The Ministry of Health has suspended managers at the National Health Insurance Fund (NHIF) in Nairobi and Meru counties, over allegations of minting of millions of shillings through rogue hospitals.
The action was taken after it emerged that a section of Kenyans have lost money through dubious payment after being coaxed by individuals claiming to be employees of NHIF.
Health Cabinet Secretary Susan Nakhumicha suspended the officials on Monday.
“All NHIF branch managers in all affected areas are suspended,” said Dr Nakhumicha.
The CS directed NHIF board, the Kenya Medical, Pharmacists and Dentists Council (KMPDC) and Pharmaceutical Board of Kenya to carry out a thorough investigation into the matter. They are expected to give a comprehensive report on the matter within 48 hours.
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“I have instructed NHIF board to start investigation and take action against culpable staff. They share a report in 48 hours,” said Nakhumicha.
The CS directed KMPDC to investigate the rogue hospitals.
Hospitals facing probe include Jekim Medical Center in Meru Central, St Peter Orthopaedic and Surgical Hospital in Kiambu, Afya Bora Hospital Annex in Mwea Kirinyaga, Joy Nursing and Maternity Hospital, in Kamukunji Nairobi.
Others are Afya Bora in Mwea, Jekim Hospital Nkubu Limited in Imenti South Meru, and Beirut Pharmacy and Medical Center and Amal Hospital Limited.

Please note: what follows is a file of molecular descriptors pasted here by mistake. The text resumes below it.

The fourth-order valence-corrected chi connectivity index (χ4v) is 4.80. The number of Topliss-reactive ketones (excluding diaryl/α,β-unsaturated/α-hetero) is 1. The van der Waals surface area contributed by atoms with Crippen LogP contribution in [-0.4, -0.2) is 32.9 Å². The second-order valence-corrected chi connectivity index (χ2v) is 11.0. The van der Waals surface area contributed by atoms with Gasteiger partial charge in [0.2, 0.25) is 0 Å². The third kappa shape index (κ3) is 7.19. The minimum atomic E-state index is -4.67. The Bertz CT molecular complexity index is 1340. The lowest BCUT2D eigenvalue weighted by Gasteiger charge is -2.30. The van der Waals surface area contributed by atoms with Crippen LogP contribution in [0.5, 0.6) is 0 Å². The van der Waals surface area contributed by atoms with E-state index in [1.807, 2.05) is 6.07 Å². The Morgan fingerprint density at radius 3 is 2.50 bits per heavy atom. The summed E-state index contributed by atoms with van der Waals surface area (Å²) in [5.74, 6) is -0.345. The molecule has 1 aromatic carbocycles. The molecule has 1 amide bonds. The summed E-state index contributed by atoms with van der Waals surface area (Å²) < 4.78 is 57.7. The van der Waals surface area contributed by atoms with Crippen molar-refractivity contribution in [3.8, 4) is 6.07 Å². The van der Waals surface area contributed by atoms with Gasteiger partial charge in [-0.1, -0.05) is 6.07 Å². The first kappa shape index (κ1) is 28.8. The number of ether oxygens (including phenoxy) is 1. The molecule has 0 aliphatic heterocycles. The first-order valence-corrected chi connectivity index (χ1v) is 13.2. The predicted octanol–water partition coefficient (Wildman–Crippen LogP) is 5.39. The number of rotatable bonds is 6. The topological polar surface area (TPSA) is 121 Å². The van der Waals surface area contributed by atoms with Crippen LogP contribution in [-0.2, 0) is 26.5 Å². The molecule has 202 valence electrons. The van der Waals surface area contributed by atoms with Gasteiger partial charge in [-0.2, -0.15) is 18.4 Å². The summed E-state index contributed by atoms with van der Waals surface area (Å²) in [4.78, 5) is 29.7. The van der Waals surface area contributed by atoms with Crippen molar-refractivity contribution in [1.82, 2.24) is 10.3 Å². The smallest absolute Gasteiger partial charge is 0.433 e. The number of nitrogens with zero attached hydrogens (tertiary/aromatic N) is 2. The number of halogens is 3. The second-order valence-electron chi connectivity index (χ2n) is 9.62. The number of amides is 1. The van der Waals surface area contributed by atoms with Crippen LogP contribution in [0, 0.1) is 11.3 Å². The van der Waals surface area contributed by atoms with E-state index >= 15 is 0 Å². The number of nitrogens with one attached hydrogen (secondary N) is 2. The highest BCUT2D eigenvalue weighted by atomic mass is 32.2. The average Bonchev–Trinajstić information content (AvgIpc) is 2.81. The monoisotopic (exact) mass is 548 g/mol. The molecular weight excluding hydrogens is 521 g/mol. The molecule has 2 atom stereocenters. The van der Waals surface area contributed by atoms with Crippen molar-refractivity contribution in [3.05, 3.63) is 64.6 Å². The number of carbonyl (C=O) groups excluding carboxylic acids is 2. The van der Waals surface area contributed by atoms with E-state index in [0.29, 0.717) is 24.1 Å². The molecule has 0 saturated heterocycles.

The CS directed the said hospitals to transfer patients and have owners vacate premises to allow for smooth investigation.
“KMPDC should start investigation in all mentioned hospitals. Facilities are directed in 24 hours to evacuate their patients, and they will remain closed until investigations are concluded,” said the Health CS.
The hospitals were allegedly paid at least Sh1.54 billion for 30,111 claims made between July 2022 and June 2023.
The CS said any hospital providing health services should get a license from KMPDC.
Nakhumicha further asked the Ethics and Anti-Corruption Commission (EACC) to liaise with NHIF and carry out comprehensive investigations, with aim of finding out how the cartels siphon money from Kenyans and the Fund. The report she said should be availed within seven days for action.
The CS was responding to a report in a local daily that a number of private hospitals in Nairobi and Meru counties collude with rogue NHIF employees to steal healthcare funds.
Facility owners allegedly ferry patients from across the country to hospitals within the two counties. Unfortunately, some of the patients are left unattended leading to premature death.
Nakhumicha said to prevent minting of funds from NHIF, payment to hospitals will be subjected to the highest threshold after verification.
Lifestyle audit for NHIF staff will start this month.
“We are going to commence an elaborate lifestyle audit on all NHIF staff to ensure all staff can explain their wealth portfolio in consistence with their earnings,” she said.
Also, the ministry is embarking on verification of payments, to flag abuse of resources and theft.
The CS reiterated that NHIF is a primary cog in implementation of Universal Health Coverage (UHC) which a key agenda for the Kenya Kwanza government.